Are You Game? Reading Game 1
Check out this reading game to help your child learn to read and strengthen their reading skills!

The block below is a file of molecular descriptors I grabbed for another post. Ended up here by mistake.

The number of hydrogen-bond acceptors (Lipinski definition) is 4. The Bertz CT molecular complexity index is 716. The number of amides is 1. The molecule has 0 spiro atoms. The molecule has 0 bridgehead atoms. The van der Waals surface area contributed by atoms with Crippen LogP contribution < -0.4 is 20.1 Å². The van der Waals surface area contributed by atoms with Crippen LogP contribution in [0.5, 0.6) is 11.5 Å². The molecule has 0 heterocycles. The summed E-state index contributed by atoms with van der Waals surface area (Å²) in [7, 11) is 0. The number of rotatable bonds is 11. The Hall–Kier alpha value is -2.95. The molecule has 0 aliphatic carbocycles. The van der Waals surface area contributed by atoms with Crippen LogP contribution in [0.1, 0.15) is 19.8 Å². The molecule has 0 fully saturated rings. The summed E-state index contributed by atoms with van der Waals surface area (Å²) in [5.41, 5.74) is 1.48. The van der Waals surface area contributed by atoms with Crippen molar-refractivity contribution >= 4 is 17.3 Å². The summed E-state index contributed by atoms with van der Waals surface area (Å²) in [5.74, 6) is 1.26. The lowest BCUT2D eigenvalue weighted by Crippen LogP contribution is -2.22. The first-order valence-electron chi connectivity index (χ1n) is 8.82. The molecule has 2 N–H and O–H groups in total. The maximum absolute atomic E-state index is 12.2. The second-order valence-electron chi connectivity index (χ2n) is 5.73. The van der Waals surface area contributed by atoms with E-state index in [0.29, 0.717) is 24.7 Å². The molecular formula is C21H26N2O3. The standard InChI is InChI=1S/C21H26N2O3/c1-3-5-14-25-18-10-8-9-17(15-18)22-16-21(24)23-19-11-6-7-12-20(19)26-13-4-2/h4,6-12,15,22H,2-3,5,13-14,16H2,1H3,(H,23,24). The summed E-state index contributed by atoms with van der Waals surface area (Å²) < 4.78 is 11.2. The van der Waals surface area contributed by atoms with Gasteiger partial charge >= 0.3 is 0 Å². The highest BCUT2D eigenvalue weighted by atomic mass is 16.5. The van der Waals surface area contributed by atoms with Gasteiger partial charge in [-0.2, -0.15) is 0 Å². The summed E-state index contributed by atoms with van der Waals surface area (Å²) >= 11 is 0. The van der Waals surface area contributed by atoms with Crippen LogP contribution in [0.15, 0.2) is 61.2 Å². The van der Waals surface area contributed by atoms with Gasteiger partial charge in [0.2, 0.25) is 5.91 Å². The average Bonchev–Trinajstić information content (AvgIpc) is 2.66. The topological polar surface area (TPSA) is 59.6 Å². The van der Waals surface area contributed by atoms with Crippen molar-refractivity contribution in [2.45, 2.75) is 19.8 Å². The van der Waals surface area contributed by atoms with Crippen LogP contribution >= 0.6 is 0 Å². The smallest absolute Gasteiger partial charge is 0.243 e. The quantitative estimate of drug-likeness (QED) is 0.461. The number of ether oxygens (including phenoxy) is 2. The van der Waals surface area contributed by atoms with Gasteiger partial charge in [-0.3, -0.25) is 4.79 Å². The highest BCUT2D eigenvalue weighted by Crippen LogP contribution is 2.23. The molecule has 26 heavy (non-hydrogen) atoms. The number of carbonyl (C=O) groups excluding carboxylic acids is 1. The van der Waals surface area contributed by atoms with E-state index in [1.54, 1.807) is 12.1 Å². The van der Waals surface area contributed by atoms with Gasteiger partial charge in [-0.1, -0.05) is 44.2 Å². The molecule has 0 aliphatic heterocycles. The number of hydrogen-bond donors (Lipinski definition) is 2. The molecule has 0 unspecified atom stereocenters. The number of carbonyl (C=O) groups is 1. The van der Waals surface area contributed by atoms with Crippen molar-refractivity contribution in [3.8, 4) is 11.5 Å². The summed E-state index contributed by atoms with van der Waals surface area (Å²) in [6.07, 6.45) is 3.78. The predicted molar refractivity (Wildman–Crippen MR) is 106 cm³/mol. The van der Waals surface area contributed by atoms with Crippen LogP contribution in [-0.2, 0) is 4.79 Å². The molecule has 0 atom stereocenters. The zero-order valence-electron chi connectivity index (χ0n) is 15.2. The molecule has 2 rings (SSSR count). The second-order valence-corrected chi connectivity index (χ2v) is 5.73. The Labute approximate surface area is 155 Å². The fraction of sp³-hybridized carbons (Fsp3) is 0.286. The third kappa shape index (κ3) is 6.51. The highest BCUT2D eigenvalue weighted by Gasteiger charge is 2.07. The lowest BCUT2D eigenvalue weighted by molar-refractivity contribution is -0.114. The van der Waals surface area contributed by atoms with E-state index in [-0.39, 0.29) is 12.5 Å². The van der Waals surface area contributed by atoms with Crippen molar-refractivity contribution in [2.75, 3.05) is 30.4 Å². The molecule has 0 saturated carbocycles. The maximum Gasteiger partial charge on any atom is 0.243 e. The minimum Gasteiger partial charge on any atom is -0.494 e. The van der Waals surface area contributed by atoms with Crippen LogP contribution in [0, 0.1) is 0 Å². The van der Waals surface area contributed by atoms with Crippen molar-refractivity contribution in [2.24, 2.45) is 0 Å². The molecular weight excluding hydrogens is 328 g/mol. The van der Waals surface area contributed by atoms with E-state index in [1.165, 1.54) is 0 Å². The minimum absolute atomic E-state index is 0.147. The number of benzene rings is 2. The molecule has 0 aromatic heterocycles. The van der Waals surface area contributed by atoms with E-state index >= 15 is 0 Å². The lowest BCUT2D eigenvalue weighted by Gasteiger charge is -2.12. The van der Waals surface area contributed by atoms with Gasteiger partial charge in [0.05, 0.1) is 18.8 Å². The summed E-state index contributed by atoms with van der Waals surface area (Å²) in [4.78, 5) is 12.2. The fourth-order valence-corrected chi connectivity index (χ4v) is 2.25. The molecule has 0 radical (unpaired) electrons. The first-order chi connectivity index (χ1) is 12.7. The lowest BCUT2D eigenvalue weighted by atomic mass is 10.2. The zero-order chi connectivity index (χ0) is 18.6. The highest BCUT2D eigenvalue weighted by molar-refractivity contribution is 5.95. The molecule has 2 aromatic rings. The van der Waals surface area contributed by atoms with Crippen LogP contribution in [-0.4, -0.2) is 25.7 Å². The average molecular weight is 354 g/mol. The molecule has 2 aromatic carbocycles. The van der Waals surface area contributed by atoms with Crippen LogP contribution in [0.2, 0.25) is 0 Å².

Do you think games are just child’s play? Not always. Many times the games we play as children…help us develop skills we will use as an adult. For instance, Candy Land® is a fun way to practice counting, a skill we will use our entire lives. The game ‘Concentration’® helps develop our visual processing skills for matching, as well as sharpening our short term memory. The game of ‘Clue’® can challenge our comprehension and higher order thinking skills. Here are three games that your child will love and they will be developing foundational skills for reading as well! Game 1: Where Did It Go? Ages 5 and up. This game is designed to build short term memory, imagery, and sequencing. These are three very important functions for reading skills. Materials needed: a cookie sheet or just a table top; three to seven common objects from around the house; a towel or sheet for a cover. Directions: start with three objects, laid out under the cover of a towel or sheet, in a row on the cookie sheet or table top. Remove the cover. Review with your child, the names of each of the objects. Always start from your child’s “left” and go to their “right” when you review, as this is the direction we read and write. Now, ask your child to turn their head away and cover their eyes. Remove one object, moving the other two closer together in the row. Cover with the towel or sheet. Ask your child to uncover their eyes. Remove the cover over the objects and ask your child which object is missing? Which object is missing? Great job! Keep adding more objects to the row up to seven. Why seven you ask? Because this is what science presents as the max number of our ‘digit span’ capabilities of the brain. Thus the reason for the origination of seven digits in a phone number. Obviously, our challenges have increased, but focus on the ‘seven’ digit span theory. For older children, ramp up the challenge. 1) change the sequence of the objects under the cover and have them put the objects back in the original order 2) change the sequence of the objects AND remove one or more objects and ask your child to tell you what is missing and put the remaining objects in the original order they saw them in before hiding their eyes. 3) have your child tell you the sound that each object begins with and then ask for the letter symbol(s) for that sound…don’t forget that there may be two letter symbols for the beginning sound such as ‘gl’ for the first sound blend in ‘glass’. GOOD LUCK!